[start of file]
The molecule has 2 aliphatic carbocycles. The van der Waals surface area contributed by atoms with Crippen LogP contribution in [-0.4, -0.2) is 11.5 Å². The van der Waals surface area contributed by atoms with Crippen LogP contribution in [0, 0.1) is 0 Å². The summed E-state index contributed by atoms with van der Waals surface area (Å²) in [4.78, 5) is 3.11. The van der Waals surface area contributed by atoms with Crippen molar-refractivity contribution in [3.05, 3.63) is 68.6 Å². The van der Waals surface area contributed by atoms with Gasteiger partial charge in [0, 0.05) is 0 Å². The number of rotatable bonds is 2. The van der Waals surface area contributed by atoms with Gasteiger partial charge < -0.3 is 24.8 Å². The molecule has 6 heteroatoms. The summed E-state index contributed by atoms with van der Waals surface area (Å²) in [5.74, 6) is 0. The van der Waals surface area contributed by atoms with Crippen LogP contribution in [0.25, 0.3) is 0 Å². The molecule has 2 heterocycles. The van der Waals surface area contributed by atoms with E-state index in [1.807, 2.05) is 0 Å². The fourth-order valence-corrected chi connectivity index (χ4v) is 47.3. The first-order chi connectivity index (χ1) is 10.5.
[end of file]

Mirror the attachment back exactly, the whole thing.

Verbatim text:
The molecule has 2 aliphatic carbocycles. The van der Waals surface area contributed by atoms with Crippen LogP contribution in [-0.4, -0.2) is 11.5 Å². The van der Waals surface area contributed by atoms with Crippen LogP contribution in [0, 0.1) is 0 Å². The summed E-state index contributed by atoms with van der Waals surface area (Å²) in [4.78, 5) is 3.11. The van der Waals surface area contributed by atoms with Crippen molar-refractivity contribution in [3.05, 3.63) is 68.6 Å². The van der Waals surface area contributed by atoms with Gasteiger partial charge in [0, 0.05) is 0 Å². The number of rotatable bonds is 2. The van der Waals surface area contributed by atoms with Gasteiger partial charge < -0.3 is 24.8 Å². The molecule has 6 heteroatoms. The summed E-state index contributed by atoms with van der Waals surface area (Å²) in [5.74, 6) is 0. The van der Waals surface area contributed by atoms with Crippen LogP contribution in [0.25, 0.3) is 0 Å². The molecule has 2 heterocycles. The van der Waals surface area contributed by atoms with E-state index in [1.807, 2.05) is 0 Å². The fourth-order valence-corrected chi connectivity index (χ4v) is 47.3. The first-order chi connectivity index (χ1) is 10.5.